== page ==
“The 3-D scanning method blows anything we have done out of the water,” said Thomas.
That ability to compare points can lead to insights on how these hunting tools moved over geography, and even expand theories about how native groups learned new technologies.
“It’s going to be a really powerful tool someday — not too far off,” said Thomas.
While long-term data analysis may not be the sexiest form of archaeology, holding a 3-D printed stem point is a pretty cool educational tool.
Davis of OSU has incorporated 3-D prints into his classes and said his students are able to make a tactile connection with artifacts that otherwise are not available.
“The students really enjoy these printed and digital models and often say that they are almost like the real thing,” said Davis.
This spring, Davis is traveling to Magadan, Russia — aka Siberia — to inspect and scan some points that may be linked to Clovis peoples.
The goal in Siberia, of course, is to further expand the 3-D database. He is specifically interested in comparing them to stems from a BLM-managed site he excavated in Idaho called Cooper’s Ferry.
As his student, Carroll, begins to clean up and put the scanned points into their individually labeled ziplocked bags, Davis can’t help but mention how much easier international research could be with 3-D scanning.
“You can share cultural resource info with people in other countries and you don’t have to come visit,” he said, adding that Russia isn’t the easiest country to enter.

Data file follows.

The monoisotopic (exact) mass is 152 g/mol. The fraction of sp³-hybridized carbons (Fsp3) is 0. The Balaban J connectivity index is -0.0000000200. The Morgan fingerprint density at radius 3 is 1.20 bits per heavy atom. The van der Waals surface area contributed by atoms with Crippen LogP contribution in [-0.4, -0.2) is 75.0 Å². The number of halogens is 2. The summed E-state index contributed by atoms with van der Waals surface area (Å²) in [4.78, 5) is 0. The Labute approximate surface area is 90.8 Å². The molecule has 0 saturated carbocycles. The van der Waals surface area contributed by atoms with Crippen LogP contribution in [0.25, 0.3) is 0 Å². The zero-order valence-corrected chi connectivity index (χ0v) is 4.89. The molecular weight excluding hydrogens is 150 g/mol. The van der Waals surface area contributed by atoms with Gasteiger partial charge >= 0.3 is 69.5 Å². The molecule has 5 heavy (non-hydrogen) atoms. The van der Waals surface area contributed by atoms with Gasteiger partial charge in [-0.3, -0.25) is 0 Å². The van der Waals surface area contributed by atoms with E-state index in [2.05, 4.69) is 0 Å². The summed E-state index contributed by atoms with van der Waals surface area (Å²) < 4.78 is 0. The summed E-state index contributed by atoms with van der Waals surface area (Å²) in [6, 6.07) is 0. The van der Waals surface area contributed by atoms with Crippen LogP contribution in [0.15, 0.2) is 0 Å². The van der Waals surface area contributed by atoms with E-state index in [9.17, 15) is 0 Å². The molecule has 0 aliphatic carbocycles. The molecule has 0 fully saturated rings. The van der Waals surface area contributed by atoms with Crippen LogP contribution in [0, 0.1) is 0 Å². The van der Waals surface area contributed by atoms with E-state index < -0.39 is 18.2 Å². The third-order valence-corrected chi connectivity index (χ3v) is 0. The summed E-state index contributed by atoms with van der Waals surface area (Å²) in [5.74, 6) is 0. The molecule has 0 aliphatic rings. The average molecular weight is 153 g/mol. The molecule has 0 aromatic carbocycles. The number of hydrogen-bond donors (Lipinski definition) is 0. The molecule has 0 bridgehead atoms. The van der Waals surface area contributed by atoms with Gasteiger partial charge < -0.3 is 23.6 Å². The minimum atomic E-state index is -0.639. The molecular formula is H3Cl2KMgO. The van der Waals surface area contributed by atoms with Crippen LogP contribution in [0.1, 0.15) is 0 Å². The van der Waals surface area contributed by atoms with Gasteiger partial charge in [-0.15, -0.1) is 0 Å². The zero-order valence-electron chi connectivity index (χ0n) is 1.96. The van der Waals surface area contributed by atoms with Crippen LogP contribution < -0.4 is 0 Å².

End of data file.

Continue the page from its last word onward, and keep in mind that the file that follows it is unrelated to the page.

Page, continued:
“It’s as easy as sending an email,” Carroll agreed.
Davis then mentioned his 11-year-old child and how much of school curriculum these days is web-based as opposed to text-based.
“There’s nothing wrong with books, I’m a huge fan of books, but it’s a different way of learning,” said the archaeology professor.
And with that, he made another point.
— by Toshio Suzuki, firstname.lastname@example.org, @toshjohn
Best places to find 3-D archaeology online:
— Sketchfab.com is one of the biggest databases on the web for 3-D models of cultural assets. Institutions and academics alike are moving priceless treasures to the digital space for all to inspect. Two examples: via the British Museum, a 7.25-ton statue of Ramesses II is available for viewing and free download; and via archaeologist Robert Selden Jr., hundreds of 3-D models are open to the public for study, including several Clovis points from the Blackwater Draw National Historic Site in New Mexico.
— The Smithsonian Institution is bringing the best of American history to a new audience via their 3-D website (3d.si.edu). Amelia Earhart’s flight suit? Check. Native American ceremonial killer whale hat? Check. Face cast of President Abraham Lincoln? Check and check — there are two. And their biggest 3-D scan is still coming: the 184-foot-long space shuttle Discovery.
— Visitors to Africanfossils.org can filter 3-D model searches by hominids, animals and tools, and also by date, from zero to 25 million years ago.
The sleek website, with partners like National Geographic and the National Museums of Kenya, makes it easy to download or share 3-D scans, and each item even comes with a discovery backstory and Google map pinpointing exactly where it was found.
Sony RX1, A User Report
Image by kern.justin
Sony RX1 User Report.
I hesitate to write about gear. Tools are tools and the bitter truth is that a great craftsman rises above his tools to create a masterpiece whereas most of us try to improve our abominations by buying better or faster hammers to hit the same nails at the same awkward angles.